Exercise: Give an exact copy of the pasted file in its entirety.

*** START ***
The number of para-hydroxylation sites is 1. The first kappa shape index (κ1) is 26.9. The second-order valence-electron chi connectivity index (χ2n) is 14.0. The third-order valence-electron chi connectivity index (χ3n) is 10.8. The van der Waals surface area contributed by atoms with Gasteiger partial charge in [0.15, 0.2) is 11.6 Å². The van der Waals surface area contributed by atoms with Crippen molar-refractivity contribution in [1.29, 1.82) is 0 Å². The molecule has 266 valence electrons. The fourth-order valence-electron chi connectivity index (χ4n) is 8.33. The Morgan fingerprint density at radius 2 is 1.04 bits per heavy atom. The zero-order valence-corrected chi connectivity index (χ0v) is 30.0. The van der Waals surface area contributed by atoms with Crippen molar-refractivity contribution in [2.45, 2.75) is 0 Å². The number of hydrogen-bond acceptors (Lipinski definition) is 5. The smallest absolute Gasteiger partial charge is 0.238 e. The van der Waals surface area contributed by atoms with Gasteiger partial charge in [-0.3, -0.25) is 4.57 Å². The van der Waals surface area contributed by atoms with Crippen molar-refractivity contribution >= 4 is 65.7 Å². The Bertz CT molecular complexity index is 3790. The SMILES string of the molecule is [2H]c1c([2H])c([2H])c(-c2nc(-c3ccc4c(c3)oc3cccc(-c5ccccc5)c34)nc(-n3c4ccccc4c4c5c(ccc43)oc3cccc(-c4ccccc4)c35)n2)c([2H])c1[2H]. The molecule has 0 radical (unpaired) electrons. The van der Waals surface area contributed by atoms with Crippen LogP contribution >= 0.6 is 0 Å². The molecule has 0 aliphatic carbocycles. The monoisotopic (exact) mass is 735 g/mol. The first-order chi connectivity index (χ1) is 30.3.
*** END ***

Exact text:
The number of para-hydroxylation sites is 1. The first kappa shape index (κ1) is 26.9. The second-order valence-electron chi connectivity index (χ2n) is 14.0. The third-order valence-electron chi connectivity index (χ3n) is 10.8. The van der Waals surface area contributed by atoms with Gasteiger partial charge in [0.15, 0.2) is 11.6 Å². The van der Waals surface area contributed by atoms with Crippen molar-refractivity contribution in [1.29, 1.82) is 0 Å². The molecule has 266 valence electrons. The fourth-order valence-electron chi connectivity index (χ4n) is 8.33. The Morgan fingerprint density at radius 2 is 1.04 bits per heavy atom. The zero-order valence-corrected chi connectivity index (χ0v) is 30.0. The van der Waals surface area contributed by atoms with Crippen molar-refractivity contribution in [2.45, 2.75) is 0 Å². The number of hydrogen-bond acceptors (Lipinski definition) is 5. The smallest absolute Gasteiger partial charge is 0.238 e. The van der Waals surface area contributed by atoms with Gasteiger partial charge in [-0.3, -0.25) is 4.57 Å². The van der Waals surface area contributed by atoms with Crippen molar-refractivity contribution >= 4 is 65.7 Å². The Bertz CT molecular complexity index is 3790. The SMILES string of the molecule is [2H]c1c([2H])c([2H])c(-c2nc(-c3ccc4c(c3)oc3cccc(-c5ccccc5)c34)nc(-n3c4ccccc4c4c5c(ccc43)oc3cccc(-c4ccccc4)c35)n2)c([2H])c1[2H]. The molecule has 0 radical (unpaired) electrons. The van der Waals surface area contributed by atoms with Crippen LogP contribution >= 0.6 is 0 Å². The molecule has 0 aliphatic carbocycles. The monoisotopic (exact) mass is 735 g/mol. The first-order chi connectivity index (χ1) is 30.3.